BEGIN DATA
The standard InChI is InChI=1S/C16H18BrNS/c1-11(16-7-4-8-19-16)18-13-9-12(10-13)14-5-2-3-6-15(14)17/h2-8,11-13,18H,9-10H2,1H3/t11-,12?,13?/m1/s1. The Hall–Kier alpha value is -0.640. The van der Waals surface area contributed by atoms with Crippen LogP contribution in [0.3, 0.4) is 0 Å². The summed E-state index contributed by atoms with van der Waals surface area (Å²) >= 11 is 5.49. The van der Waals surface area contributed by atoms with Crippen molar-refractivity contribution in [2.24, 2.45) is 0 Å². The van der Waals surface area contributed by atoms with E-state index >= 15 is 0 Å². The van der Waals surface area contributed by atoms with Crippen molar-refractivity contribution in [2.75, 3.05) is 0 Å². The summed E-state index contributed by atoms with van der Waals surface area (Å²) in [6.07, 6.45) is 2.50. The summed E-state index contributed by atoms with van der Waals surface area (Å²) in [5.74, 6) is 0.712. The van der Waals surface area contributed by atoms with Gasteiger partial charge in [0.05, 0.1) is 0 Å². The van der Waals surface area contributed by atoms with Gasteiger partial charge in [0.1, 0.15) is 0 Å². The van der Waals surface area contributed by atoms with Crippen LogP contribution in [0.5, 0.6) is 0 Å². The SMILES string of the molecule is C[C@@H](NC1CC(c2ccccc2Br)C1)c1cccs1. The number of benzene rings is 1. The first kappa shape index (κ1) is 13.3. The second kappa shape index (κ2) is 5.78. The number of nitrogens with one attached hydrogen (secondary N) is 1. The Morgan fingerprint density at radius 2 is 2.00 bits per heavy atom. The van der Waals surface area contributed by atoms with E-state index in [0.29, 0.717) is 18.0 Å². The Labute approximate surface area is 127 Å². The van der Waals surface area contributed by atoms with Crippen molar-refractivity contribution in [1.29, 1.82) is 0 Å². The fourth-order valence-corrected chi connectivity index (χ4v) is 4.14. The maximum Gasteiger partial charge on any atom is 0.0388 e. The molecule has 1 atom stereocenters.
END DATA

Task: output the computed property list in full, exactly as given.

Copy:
The standard InChI is InChI=1S/C16H18BrNS/c1-11(16-7-4-8-19-16)18-13-9-12(10-13)14-5-2-3-6-15(14)17/h2-8,11-13,18H,9-10H2,1H3/t11-,12?,13?/m1/s1. The Hall–Kier alpha value is -0.640. The van der Waals surface area contributed by atoms with Crippen LogP contribution in [0.3, 0.4) is 0 Å². The summed E-state index contributed by atoms with van der Waals surface area (Å²) >= 11 is 5.49. The van der Waals surface area contributed by atoms with Crippen molar-refractivity contribution in [2.24, 2.45) is 0 Å². The van der Waals surface area contributed by atoms with E-state index >= 15 is 0 Å². The van der Waals surface area contributed by atoms with Crippen molar-refractivity contribution in [2.75, 3.05) is 0 Å². The summed E-state index contributed by atoms with van der Waals surface area (Å²) in [6.07, 6.45) is 2.50. The summed E-state index contributed by atoms with van der Waals surface area (Å²) in [5.74, 6) is 0.712. The van der Waals surface area contributed by atoms with Gasteiger partial charge in [0.05, 0.1) is 0 Å². The van der Waals surface area contributed by atoms with Gasteiger partial charge in [0.1, 0.15) is 0 Å². The van der Waals surface area contributed by atoms with Crippen LogP contribution in [0.5, 0.6) is 0 Å². The SMILES string of the molecule is C[C@@H](NC1CC(c2ccccc2Br)C1)c1cccs1. The number of benzene rings is 1. The first kappa shape index (κ1) is 13.3. The second kappa shape index (κ2) is 5.78. The number of nitrogens with one attached hydrogen (secondary N) is 1. The Morgan fingerprint density at radius 2 is 2.00 bits per heavy atom. The van der Waals surface area contributed by atoms with E-state index in [0.29, 0.717) is 18.0 Å². The Labute approximate surface area is 127 Å². The van der Waals surface area contributed by atoms with Crippen molar-refractivity contribution in [1.29, 1.82) is 0 Å². The fourth-order valence-corrected chi connectivity index (χ4v) is 4.14. The maximum Gasteiger partial charge on any atom is 0.0388 e. The molecule has 1 atom stereocenters.